The reaction on the (U.S.) Slow Train tour was disheartening at times. But it doesn’t wound you because you get used to the ups and downs. You get to where the praise doesn’t mean anything because it’s often for the wrong reason, and it’s the same with the criticism. Besides, I don’t think I’ll be perceived properly till 100 years after I’m gone. I really believe that. I don’t think anybody has really caught on to Blonde On Blonde yet.
~Bob Dylan (to Robert Hilburn – June 1984)
…. Musically, this is probably Dylan’s finest record, a rare coming together of inspiration, desire and talent that completely fuse strength, vision and art. Bob Dylan is the greatest singer of our times. No one is better. No one, in objective fact, is even very close. His versatility and vocal skills are unmatched. His resonance and feeling are beyond those of any of his contemporaries. More than his ability with words, and more than his insight, his voice is God’s greatest gift to him. So when I listen to “When He Returns,” the words finally don’t matter at all. They are as good as they ever were, maybe even better. … I am hearing a voice.
~Jann Wenner (the famous “Slow Train Coming” review Sept 1979)
The last recording session brought us 4 masters: Gotta Serve Somebody, Do Right To Me Baby (Do Unto Others), When He Returns & Man Gave Names To All The Animals.
Continue reading May 4: Bob Dylan – 5th and last Slow Train Coming Recording Session in 1979 →
..he performs the song dressed in full evening attire, to a very appreciative audience. It is a great performance, ironically far surpassing his vocal on the actual record. He even plays some demon harmonica. With typical perversity, he also changes the words, and the entire performance clocks in at over six minutes. Not surprisingly, Dylan wins his first Grammy Award, thanking in his acceptance speech “The Lord, Jerry Wexler, and Barry Beckett … who believed.” The award ceremony takes place at the Shrine Auditorium in Los Angeles and receives the usual extensive television coverage.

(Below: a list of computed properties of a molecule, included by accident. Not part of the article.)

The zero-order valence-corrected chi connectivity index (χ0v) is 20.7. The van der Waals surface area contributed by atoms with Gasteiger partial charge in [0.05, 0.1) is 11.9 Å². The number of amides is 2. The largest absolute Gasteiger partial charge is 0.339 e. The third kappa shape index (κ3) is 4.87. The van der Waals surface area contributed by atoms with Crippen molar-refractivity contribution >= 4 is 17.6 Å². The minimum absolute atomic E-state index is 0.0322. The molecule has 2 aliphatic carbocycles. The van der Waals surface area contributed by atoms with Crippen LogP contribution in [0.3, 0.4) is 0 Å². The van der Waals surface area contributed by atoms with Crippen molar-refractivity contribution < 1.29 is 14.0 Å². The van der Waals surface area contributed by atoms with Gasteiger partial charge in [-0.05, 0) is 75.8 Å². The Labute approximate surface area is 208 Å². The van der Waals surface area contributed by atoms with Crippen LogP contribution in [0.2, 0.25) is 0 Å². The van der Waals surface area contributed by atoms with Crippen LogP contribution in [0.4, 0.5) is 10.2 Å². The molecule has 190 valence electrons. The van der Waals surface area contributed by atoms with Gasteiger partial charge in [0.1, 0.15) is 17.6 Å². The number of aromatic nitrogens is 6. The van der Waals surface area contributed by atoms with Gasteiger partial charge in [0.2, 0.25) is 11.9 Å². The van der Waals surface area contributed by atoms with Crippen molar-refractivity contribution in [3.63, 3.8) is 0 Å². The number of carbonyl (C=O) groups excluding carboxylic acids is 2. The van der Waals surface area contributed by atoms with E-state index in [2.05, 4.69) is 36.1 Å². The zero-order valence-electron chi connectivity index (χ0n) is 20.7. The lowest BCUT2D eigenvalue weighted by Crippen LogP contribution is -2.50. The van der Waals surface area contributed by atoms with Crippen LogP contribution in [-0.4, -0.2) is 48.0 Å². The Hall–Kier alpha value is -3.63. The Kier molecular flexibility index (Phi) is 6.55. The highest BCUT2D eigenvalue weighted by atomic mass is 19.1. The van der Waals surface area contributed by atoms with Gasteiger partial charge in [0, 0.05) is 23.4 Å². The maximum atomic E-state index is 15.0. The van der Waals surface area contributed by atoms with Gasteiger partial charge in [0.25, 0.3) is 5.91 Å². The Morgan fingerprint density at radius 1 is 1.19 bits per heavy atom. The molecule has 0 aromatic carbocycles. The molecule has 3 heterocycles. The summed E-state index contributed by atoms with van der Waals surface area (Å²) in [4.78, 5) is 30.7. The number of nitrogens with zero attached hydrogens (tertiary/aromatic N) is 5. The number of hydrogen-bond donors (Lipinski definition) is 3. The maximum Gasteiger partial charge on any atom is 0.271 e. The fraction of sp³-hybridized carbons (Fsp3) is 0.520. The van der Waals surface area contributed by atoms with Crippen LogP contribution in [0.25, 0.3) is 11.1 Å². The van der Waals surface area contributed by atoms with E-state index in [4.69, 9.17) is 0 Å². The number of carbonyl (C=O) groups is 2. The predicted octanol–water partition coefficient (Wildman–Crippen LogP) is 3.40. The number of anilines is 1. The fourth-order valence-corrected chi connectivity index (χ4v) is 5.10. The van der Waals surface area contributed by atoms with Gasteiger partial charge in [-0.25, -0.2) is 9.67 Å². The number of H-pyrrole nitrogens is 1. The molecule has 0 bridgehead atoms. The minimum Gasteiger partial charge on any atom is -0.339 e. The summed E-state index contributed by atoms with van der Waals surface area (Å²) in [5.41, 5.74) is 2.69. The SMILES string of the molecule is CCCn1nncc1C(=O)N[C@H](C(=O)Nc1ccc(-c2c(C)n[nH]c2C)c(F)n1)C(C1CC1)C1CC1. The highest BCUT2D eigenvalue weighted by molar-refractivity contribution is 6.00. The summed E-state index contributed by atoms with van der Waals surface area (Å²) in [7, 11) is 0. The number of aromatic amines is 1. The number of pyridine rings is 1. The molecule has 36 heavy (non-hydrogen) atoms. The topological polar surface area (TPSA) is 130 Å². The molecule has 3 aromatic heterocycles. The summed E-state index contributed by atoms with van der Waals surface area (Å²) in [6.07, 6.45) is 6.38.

~Clinton Heylin (Bob Dylan: A Life in Stolen Moments Day by Day 1941-1995)
Los Angeles, California
27 February 1980
22nd Annual Grammy Award Ceremony
Continue reading Feb 27: Bob Dylan performs a blistering version of “Gotta Serve Somebody” @ Grammy Award Ceremony in 1980 (video) →
In the autumn, Dylan made what many found a surprising appearance on ‘Saturday Night Live” on NBC-TV on October 20, performing three of the songs from the album, backed by five musicians and three female gospel singers ( and looking, despite the fire- and -brimstone lyrics sung, strangely tame: almost domesticated).
-Michael Gray (Bob Dylan Encyclopedia)
He sang three songs that night. The least memorable was the first, a reluctantly delivered “Gotta Serve Somebody,” complete with a botched lyric. The other two — a passionate acoustic “I Believe in You” and, finally, a proselytizingly blazing “When You Gonna Wake Up” highlighted by searing support from Terry Young (organ) and Fred Tackett (lead guitar) — remain transcendent to this day.
-Villagevoice (Saturday Night Live’s Forty Essential Music Moments, Ranked)
Previous posts in this series:
Continue reading Bob Dylan´s Gospel Years Part 5: Saturday Night Live Performance →
It’s in my system. I don’t really have enough time to talk about it. If someone really wants to know, I can explain it to them, but there are other people who can do it just as well. I don’t feel compelled to do it. I was doing a bit of that last year on the stage. I was saying stuff I figured people needed to know. I thought I was giving people an idea of what was behind the songs. I don’t think it’s necessary any more. When I walk around some of the towns we go to, however, I’m totally convinced people need Jesus. Look at the junkies and the winos and the troubled people. It’s all a sickness which can be healed in an instant. The powers that be won’t let that happen. The powers that be say it has to be healed politically.
~Bob Dylan (to Robert Hilburn – Nov 1980)
Musically, this is probably Dylan’s finest record, a rare coming together of inspiration, desire and talent that completely fuse strength, vision and art.
~Jann S. Wenner (rollingstone.com – Sept. 1979)
Slow Train Coming was a collection of songs Dylan had originally intended to donate to backing singer Carolyn Dennis.
~Clinton Heylin (The Recording Sessions)
Sometimes I feel so low-down and disgusted
Can’t help but wonder what’s happenin’ to my companions
Are they lost or are they found
Have they counted the cost it’ll take to bring down
All their earthly principles they’re gonna have to abandon?
There’s a slow, slow train comin’ up around the bend
~Bob Dylan (from the title cut)
Slow Train Coming:
Continue reading Bob Dylan: The Gospel Years, Part 3 – Slow Train Coming (album) →